Mauritius joins the premier league of global democracies
— Sean Carey
Mauritius is in the premier league of the world’s democracies, according to the newly released London-based Economist Intelligence Unit’s Democracy Index. The Index, which monitors 167 nations ranks Mauritius, a small Indian Ocean island, with a population of 1.3 million, 24th out of 25 “full democracies”, just ahead of Spain.
Norway is in first place followed by three other Scandinavian countries—Iceland, Denmark and Sweden. Canada is eighth, Ireland is 12th, Germany is 14th, the U.K. is 18th, while the U.S. is ranked 19th.The remaining 90 countries which make it into the “democratic” category are divided into 53 “flawed democracies,” which includes France and Italy at 29th and 31st respectively. The next category consists of 37 “hybrid regimes” and includes Hong Kong (80th), Singapore (81st), Turkey (88th), Tanzania (90th) and Kenya (103rd). The remaining countries in the Index, including Bahrain, Chad, Fiji, Madagascar, Saudi Arabia, and North Korea, are described as “authoritarian.”
The Index is based on five criteria: electoral process and pluralism, civil liberties, the functioning of government, political participation and political culture. However, it doesn’t take a genius to work out that nearly all of the “full democracies” belong to a group of the world’s advanced economies, whose populations are well-practiced in placing marks on ballot papers and tossing out unpopular or incompetent governments.
Little wonder, then, that Mauritius’s inclusion has caught the eye of some commentators. “In some ways, of the 25 ‘full democracies,’ Mauritius is now the most notable,” writes Neil Reynolds, economics correspondent for the Toronto-based Globe and Mail. Reynolds cities Mauritius’s endorsement by the World Bank as the best among African economies, and its top position in the Sudanese-born telecoms billionaire Mo Ibrahim’s Index of African Governance.
Reynolds also goes on to note Mauritius’s ascent in the Index of Economic Freedom jointly produced by the Washington-based Heritage Foundation and The Wall Street Journal. In 2010, it was in 12th place of 179 countries. In 2012 it has moved up to eighth place. The piece finishes with a rousing cry: “Economic freedom is as much a prerequisite for democracy as voting. Let’s hear it for the prosperous little democracy with a dodo on its coat of arms.”
But free-marketeers are not the only members of the economic tribe to endorse Mauritius. Last year, for example, Joseph Stiglitz, after a brief visit, wrote an article for The Guardian, heaping praise on the country for the provision of free education, transport for schoolchildren and free healthcare, including heart surgery. The former chief economist at the World Bank, and a leading light in the neo-Keynesian “third way” movement, reckoned that North America and Europe could learn lessons from Mauritius in terms of how the country managed “social cohesion, welfare and economic growth.”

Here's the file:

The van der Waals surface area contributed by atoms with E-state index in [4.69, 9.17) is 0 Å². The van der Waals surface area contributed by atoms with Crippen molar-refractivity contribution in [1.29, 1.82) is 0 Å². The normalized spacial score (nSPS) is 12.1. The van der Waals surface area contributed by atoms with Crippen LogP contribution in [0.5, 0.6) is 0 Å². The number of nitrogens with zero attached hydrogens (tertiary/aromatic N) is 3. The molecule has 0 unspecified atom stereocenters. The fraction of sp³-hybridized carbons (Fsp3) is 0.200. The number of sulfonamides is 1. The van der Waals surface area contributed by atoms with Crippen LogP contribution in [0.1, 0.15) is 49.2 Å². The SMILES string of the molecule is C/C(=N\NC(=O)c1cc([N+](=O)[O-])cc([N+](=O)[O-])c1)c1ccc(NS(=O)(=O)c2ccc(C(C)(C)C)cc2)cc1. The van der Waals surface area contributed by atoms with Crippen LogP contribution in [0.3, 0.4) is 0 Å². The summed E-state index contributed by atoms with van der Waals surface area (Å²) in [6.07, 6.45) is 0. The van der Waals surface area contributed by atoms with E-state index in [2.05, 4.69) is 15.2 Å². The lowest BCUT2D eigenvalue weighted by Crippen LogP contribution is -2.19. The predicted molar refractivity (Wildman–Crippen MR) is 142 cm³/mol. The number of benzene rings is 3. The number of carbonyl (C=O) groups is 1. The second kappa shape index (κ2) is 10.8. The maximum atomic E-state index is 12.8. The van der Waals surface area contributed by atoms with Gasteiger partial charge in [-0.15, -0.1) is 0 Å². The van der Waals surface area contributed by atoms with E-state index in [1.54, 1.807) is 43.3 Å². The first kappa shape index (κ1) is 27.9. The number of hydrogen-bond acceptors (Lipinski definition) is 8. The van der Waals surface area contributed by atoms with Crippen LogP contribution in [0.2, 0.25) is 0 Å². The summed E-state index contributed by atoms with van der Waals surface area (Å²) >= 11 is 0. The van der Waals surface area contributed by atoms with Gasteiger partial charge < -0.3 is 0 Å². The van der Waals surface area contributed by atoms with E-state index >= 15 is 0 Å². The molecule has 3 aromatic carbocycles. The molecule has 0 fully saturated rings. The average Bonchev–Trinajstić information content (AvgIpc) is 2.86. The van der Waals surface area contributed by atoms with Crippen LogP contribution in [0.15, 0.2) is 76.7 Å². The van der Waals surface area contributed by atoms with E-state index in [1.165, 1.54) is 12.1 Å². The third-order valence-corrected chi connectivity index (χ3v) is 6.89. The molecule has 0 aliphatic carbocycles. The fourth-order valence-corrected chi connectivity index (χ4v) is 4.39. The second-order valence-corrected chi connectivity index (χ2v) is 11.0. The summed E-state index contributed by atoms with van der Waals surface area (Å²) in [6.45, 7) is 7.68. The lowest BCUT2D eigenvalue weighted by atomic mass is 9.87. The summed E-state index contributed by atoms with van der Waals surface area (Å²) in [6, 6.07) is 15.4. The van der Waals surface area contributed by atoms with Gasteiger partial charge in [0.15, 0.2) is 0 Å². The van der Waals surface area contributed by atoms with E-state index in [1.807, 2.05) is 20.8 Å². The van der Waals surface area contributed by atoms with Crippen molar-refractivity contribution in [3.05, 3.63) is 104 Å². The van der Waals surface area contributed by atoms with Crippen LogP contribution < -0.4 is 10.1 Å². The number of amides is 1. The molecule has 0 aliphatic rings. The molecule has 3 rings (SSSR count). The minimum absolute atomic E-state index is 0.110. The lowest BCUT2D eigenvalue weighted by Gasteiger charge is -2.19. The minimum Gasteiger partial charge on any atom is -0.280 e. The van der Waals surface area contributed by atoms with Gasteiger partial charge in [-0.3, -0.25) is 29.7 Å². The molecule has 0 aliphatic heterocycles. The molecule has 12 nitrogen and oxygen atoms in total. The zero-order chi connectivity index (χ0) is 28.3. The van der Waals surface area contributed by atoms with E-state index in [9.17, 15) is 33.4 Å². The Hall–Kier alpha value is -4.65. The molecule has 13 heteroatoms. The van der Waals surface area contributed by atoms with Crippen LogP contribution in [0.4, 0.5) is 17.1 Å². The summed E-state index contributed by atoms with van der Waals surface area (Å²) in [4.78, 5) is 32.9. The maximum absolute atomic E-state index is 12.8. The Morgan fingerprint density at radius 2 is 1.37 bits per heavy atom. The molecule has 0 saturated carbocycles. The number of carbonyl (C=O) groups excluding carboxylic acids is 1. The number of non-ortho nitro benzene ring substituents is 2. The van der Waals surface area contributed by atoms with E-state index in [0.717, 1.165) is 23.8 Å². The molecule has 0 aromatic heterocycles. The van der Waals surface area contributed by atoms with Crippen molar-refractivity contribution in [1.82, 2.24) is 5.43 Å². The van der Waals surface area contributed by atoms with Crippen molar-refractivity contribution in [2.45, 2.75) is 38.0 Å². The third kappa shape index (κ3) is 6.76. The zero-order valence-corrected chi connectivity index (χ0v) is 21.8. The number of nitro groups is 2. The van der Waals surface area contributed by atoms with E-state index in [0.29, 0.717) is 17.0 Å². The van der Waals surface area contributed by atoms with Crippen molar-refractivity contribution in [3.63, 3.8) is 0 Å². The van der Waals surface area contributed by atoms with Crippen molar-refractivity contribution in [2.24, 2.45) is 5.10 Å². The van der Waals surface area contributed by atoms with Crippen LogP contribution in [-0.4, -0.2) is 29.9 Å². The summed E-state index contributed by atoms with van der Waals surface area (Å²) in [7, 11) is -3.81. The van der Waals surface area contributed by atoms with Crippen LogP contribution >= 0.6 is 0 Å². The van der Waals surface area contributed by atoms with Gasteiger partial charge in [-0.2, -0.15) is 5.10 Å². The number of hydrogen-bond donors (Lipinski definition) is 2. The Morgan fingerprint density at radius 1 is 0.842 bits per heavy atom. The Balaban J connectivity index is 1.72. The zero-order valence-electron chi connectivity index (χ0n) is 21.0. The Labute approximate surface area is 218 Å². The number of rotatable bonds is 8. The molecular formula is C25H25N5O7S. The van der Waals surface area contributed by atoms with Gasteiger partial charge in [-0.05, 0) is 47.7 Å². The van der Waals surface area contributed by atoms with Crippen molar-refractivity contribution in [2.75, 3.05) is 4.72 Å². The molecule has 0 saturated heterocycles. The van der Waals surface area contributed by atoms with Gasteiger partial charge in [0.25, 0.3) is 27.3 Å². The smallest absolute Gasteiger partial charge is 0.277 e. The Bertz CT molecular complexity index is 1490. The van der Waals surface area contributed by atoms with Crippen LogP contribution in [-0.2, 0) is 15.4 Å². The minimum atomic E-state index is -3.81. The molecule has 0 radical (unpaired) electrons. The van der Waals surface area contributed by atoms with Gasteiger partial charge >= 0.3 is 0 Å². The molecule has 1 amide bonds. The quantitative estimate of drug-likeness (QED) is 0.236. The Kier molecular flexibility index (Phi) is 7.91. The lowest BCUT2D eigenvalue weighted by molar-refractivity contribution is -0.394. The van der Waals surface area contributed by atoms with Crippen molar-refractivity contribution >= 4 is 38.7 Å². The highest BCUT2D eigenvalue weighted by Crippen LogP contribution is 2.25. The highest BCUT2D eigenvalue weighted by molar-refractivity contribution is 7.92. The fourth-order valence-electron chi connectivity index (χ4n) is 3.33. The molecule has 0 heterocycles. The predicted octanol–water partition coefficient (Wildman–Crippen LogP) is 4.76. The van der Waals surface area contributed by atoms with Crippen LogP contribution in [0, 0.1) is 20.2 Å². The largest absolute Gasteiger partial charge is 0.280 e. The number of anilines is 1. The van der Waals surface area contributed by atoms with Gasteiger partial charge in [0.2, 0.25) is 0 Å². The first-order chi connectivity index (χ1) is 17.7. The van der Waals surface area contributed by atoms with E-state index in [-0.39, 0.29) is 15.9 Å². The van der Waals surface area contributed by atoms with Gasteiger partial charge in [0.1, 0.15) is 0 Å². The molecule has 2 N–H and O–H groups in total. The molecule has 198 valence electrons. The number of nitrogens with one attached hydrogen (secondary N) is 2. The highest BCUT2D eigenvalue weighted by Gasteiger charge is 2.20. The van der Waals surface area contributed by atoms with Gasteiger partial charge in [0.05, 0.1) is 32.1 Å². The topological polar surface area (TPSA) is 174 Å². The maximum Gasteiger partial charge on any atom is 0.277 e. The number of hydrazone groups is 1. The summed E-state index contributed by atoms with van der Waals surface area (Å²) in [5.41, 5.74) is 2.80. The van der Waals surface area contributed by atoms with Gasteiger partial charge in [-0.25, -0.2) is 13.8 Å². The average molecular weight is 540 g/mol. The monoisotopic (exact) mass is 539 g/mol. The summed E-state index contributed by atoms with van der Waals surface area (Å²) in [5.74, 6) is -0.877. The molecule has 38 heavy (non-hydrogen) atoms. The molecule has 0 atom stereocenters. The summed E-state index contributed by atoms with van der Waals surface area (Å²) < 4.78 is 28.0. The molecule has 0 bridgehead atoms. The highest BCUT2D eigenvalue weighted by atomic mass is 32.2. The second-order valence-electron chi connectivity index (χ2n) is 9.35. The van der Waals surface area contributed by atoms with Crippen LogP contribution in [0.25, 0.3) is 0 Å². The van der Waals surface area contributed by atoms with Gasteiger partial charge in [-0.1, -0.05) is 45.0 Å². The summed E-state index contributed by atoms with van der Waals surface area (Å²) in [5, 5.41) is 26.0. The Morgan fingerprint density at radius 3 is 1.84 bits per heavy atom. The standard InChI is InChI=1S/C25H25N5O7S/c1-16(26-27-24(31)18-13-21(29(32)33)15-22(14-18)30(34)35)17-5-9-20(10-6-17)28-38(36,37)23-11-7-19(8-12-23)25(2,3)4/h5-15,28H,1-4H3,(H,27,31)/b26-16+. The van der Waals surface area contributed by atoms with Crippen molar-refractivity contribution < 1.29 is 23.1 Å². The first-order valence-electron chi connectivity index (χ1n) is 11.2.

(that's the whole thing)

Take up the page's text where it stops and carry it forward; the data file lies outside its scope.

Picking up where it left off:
Despite the brevity of his stay, the Nobel prize-winning economist was observant enough to point to some of the island’s problems, especially the colonial legacy in inequality in ownership of land and other forms of capital which differentially affects the life chances of various segments of the polyethnic population.
Then there is the vexatious issue of the US base on Diego Garcia, which along with the other 54 Chagos islands, was illegally detached in 1965 before Mauritius’s independence from the UK in 1968 to form the British Indian Ocean Territory. “The US should now do right by this peaceful and democratic country: recognise Mauritius’s rightful ownership of Diego Garcia, renegotiate the lease and redeem past sins by paying a fair amount for land that it has illegally occupied for decades,” argued Stiglitz. He should have added that those 1500 or so islanders, who were forcibly removed from the Chagos Archipelago in the late 60s and early 70s by the British authorities to make way for the military base and dumped in Mauritius and the Seychelles, should be allowed to return to their homeland if they so wish.
Dr Sean Carey is research fellow in the School Social Sciences and visiting lecturer in the Business School, University of Roehampton
A version of this article has also appeared at anthropologyworks